• Access to Information: A Theory of Change in Practice, with Bentley K. in Langford, M, Cousins, B, Dugard, J and Madlingozi, T (eds) Strategies for Socio-Economic Rights in South Africa: Symbols or Substances. Cambridge University Press. 2014. 
  • The Zuma Years: South Africa’s Changing Face of Power. Zebra Press. August 2013.
  • Global Climate Finance, Accountable Public Policy: Addressing The Multi-Dimensional Transparency Challenge. With Jonason P. Georgetown Public Policy Review. May 2013.
  • The Right Of Access To Information: The State Of The Art And The Emerging Theory Of Change Introduction in Calland R. & Diallo F. (eds). Access to Information in Africa: Law, Culture and Practice. Brill Publishing. 2013.
  • Things Fall Apart; The Centre Cannot Hold, in Bentley K. Calland R. & Nathan L, (eds). Falls the Shadow: The Gap between the Promise of the South African Constitution & the Reality. UCT Press, 2013.
  • Private Sector Participation in Low Carbon Infrastructure: A Case Study of South Africa. OECD, 2013.
  • Country Readiness for Climate Finance in Southern Africa: Insights and Framework. GIZ. 2013.
  • Financing low-carbon energy for low-income housing. OECD Study Paper. 2012.
  • The Impact and Effectiveness of Accountability and Transparency Initiatives, with Bentley K. Development Policy Review, Special issue on Freedom of Information. ODI. 2013.
  • Calland R. and Hawkins, J. 2012. The Construction Sector Transparency Initiative (CoST): promoting public accountability through multi-stakeholder Collective Action, in Pieth M. (ed). Collective Action: Innovative Strategies to Prevent Corruption. Basel Institute for Governance: Basle.
  • Towards a Framework for National Climate Finance Governance in Africa. With Reddy, K. HBF, 2012.
  • Calland R. & Nakhooda S. Participatory democracy meets the hard rock of energy policy: South Africa’s National Integrated Resource Plan, in Burnell P. & Mittag J. Volume 19, No. 5 (October 2012) of Democratisation. Academic Journal published by Heinrich Boll Foundation. 2012.
  • Dubosse N. & Calland R. Beyond the Jargon: The Governance of Climate Finance. Idasa: November 2011.
  • “The Construction Sector Transparency Initiative Global Program: Institutional Options for the Future International Governance of the Initiative”. Working Paper - World Bank, July 2011.
  • Machiavelli meets the Constitution: Mbeki and the Law, with Oxtoby, C. in Glaser D. (ed). Mbeki and After: Reflections on the legacy of Thabo Mbeki. Wits University Press. 2011.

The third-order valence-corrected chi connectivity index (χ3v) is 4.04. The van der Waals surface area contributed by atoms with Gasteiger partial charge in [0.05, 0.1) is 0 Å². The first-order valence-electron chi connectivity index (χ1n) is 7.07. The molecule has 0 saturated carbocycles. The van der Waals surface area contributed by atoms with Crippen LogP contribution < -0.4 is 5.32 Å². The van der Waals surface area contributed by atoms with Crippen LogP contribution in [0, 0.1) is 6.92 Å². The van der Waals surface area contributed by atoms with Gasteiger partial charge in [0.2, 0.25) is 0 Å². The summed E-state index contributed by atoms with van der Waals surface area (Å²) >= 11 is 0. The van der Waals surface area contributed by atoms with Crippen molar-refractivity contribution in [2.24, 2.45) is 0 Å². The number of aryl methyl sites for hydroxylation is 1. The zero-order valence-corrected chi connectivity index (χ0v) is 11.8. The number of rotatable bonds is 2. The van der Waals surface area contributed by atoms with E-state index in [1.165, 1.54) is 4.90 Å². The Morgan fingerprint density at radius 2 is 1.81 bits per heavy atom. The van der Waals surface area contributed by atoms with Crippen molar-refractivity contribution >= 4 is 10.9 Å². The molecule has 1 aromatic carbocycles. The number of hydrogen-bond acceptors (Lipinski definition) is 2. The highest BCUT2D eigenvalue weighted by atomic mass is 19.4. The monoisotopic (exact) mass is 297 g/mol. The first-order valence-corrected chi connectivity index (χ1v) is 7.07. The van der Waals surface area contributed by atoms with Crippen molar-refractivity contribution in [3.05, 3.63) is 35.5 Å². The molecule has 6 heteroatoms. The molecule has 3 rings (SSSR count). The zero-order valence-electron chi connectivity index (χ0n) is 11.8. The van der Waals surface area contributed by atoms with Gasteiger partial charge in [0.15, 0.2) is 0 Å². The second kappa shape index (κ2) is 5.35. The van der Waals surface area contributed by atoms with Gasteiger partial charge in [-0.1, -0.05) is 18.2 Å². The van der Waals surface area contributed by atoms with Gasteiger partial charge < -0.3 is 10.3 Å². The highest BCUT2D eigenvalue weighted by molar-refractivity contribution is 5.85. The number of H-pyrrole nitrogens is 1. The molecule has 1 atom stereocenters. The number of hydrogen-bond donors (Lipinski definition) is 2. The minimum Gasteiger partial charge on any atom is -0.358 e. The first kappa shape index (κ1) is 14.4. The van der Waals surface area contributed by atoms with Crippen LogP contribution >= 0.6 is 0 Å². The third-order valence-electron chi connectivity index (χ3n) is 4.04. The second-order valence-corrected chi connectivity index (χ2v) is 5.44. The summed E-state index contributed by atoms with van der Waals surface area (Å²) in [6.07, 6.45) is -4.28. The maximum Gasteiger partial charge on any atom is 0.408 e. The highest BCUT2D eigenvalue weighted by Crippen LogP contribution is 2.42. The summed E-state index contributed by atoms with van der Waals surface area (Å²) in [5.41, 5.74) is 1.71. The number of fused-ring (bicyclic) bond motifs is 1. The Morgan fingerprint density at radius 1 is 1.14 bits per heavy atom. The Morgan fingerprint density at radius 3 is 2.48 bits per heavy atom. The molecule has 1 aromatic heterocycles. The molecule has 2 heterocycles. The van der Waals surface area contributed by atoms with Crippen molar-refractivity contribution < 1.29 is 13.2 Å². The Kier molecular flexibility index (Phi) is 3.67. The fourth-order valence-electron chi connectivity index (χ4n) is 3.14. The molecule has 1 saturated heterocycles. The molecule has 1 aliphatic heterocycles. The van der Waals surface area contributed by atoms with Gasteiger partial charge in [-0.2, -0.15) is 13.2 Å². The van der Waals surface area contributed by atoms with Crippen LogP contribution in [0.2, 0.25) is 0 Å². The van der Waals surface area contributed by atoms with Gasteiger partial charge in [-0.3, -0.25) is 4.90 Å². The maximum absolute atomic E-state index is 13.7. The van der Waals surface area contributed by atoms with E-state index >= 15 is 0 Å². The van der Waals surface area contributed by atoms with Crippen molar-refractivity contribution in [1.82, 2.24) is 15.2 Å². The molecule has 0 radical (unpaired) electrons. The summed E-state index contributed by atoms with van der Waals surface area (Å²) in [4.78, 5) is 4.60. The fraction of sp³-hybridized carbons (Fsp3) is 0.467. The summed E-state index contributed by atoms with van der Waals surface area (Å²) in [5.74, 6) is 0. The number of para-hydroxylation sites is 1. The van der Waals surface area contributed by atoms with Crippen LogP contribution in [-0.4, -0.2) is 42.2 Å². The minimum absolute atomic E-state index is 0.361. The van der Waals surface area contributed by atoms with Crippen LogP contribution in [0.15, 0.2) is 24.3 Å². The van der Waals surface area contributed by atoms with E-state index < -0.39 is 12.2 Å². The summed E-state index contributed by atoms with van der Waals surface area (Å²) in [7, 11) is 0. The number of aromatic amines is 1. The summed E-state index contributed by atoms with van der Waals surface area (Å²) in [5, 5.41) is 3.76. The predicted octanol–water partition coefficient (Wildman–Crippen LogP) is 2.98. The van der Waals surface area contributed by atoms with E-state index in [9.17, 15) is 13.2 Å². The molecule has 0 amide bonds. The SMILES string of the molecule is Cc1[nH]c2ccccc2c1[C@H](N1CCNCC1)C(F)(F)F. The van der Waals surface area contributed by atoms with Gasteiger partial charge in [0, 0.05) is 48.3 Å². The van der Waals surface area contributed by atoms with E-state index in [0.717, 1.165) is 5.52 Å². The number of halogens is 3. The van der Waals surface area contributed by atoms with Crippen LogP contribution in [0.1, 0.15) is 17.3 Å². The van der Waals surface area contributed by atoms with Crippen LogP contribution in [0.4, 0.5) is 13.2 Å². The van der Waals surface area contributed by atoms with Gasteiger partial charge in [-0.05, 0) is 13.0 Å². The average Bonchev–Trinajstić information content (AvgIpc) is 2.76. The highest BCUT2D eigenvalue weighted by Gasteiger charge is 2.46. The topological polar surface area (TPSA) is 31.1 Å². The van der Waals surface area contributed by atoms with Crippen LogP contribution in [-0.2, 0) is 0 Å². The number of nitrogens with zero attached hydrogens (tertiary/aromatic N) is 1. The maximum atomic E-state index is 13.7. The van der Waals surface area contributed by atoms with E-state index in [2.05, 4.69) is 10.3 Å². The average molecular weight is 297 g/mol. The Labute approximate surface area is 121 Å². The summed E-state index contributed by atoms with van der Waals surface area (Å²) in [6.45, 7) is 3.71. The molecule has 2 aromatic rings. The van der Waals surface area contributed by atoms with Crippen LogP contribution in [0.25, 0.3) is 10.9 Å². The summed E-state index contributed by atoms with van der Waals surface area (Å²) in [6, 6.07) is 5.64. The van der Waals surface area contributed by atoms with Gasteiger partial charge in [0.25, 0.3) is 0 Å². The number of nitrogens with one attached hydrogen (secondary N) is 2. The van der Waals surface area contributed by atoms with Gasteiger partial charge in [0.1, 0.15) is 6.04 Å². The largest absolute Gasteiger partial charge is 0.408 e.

• Calland R. & Jonason P. New horizons, urgent imperatives: transparency & climate finance. Rutgers University 1st global conference on transparency research, 2011
  • Standard Setting at the Cutting Edge: An evidence-based Typology for multi-stakeholder initiatives, in Non-State Actors as Standard Setters, Cambridge University Press: 2009, with Koechlin, L.
  • Illuminating the Politics and Practice of Access to Information in South Africa, in Paper Wars, Wits University Press: 2009.
  • Making the Law Work: The Challenges of Implementation. With Laura Neuman, in The Right to Know: Transparency for an Open World. Institute of Public Dialogue at the University of Columbia; Columbia University Press. May 2007.
  • The Right to Know, The Right to Live: Access to Information & Socio-economic Justice. Co-editor (with Alison Tilley). Open Democracy Advice Centre. October 2002.
  • Democracy in the Time of Mbeki: Idasa’s Democracy Index. Co-editor (with Paul Graham). IDASA. Forthcoming April 2005.
  • Whistleblowing Around the World: Law, Culture & Practice. Co-editor (with Guy Dehn). Open Democracy Advice Centre & Public Concern at Work. April 2004.
  • Thabo Mbeki’s World: The Politics & Ideology of the South African President. Joint Co-editor (with Sean Jacobs). University of Natal Press/Zed Books. September 2002.
  • Real Politics: The Wicked Issues with Sean Jacobs and Greg Power. British Council: December 2001.
  • The First Five Years: A Review of South Africa’s First Democratic Parliament. Editor. IDASA: September 1999.
  • All Dressed up with no-where to go? The Rapid Transformation of the South African Parliamentary Committee System in The Changing role of parliamentary committees. Longley, L. & Agh, A. (eds). Wisconsin: Lawrence University. Research Committee of Legislative Specialists, International Political Science Association, and Governance in Southern Africa, occasional paper No. 5, 1997, School of Government, University of Western Cape.